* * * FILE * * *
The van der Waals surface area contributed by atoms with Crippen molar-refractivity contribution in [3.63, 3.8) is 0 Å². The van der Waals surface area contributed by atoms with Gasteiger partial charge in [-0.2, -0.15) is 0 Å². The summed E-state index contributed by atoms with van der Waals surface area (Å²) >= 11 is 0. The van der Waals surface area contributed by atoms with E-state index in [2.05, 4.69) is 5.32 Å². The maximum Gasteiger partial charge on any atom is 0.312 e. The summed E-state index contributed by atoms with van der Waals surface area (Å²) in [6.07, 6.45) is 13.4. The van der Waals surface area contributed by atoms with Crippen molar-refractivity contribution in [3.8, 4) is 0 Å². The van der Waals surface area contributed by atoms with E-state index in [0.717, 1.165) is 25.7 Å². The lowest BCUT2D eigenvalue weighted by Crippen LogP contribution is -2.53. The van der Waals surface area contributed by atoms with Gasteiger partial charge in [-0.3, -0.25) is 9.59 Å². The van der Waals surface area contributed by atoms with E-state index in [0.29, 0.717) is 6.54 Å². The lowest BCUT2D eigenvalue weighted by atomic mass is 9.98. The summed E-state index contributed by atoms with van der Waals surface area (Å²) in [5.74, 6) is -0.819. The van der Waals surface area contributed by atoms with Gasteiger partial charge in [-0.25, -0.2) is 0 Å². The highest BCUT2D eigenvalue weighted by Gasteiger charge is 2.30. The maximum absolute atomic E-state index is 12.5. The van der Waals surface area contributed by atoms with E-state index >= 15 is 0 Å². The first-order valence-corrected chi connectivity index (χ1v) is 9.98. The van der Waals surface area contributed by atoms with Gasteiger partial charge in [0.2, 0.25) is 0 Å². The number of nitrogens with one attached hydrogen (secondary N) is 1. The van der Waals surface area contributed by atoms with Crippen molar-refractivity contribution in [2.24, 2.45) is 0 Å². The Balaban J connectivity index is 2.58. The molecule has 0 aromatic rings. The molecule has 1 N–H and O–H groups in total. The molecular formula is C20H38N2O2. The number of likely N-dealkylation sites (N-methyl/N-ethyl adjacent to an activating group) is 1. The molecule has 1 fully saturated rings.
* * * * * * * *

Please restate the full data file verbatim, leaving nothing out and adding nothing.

The van der Waals surface area contributed by atoms with Crippen molar-refractivity contribution in [3.63, 3.8) is 0 Å². The van der Waals surface area contributed by atoms with Gasteiger partial charge in [-0.2, -0.15) is 0 Å². The summed E-state index contributed by atoms with van der Waals surface area (Å²) >= 11 is 0. The van der Waals surface area contributed by atoms with E-state index in [2.05, 4.69) is 5.32 Å². The maximum Gasteiger partial charge on any atom is 0.312 e. The summed E-state index contributed by atoms with van der Waals surface area (Å²) in [6.07, 6.45) is 13.4. The van der Waals surface area contributed by atoms with Crippen molar-refractivity contribution in [3.8, 4) is 0 Å². The van der Waals surface area contributed by atoms with E-state index in [0.717, 1.165) is 25.7 Å². The lowest BCUT2D eigenvalue weighted by Crippen LogP contribution is -2.53. The van der Waals surface area contributed by atoms with Gasteiger partial charge in [-0.3, -0.25) is 9.59 Å². The van der Waals surface area contributed by atoms with E-state index in [0.29, 0.717) is 6.54 Å². The lowest BCUT2D eigenvalue weighted by atomic mass is 9.98. The summed E-state index contributed by atoms with van der Waals surface area (Å²) in [5.74, 6) is -0.819. The van der Waals surface area contributed by atoms with Gasteiger partial charge in [-0.25, -0.2) is 0 Å². The highest BCUT2D eigenvalue weighted by Gasteiger charge is 2.30. The maximum absolute atomic E-state index is 12.5. The van der Waals surface area contributed by atoms with E-state index >= 15 is 0 Å². The first-order valence-corrected chi connectivity index (χ1v) is 9.98. The van der Waals surface area contributed by atoms with Gasteiger partial charge in [0.2, 0.25) is 0 Å². The number of nitrogens with one attached hydrogen (secondary N) is 1. The van der Waals surface area contributed by atoms with Crippen molar-refractivity contribution in [2.24, 2.45) is 0 Å². The Balaban J connectivity index is 2.58. The molecule has 0 aromatic rings. The molecule has 1 N–H and O–H groups in total. The molecular formula is C20H38N2O2. The number of likely N-dealkylation sites (N-methyl/N-ethyl adjacent to an activating group) is 1. The molecule has 1 fully saturated rings.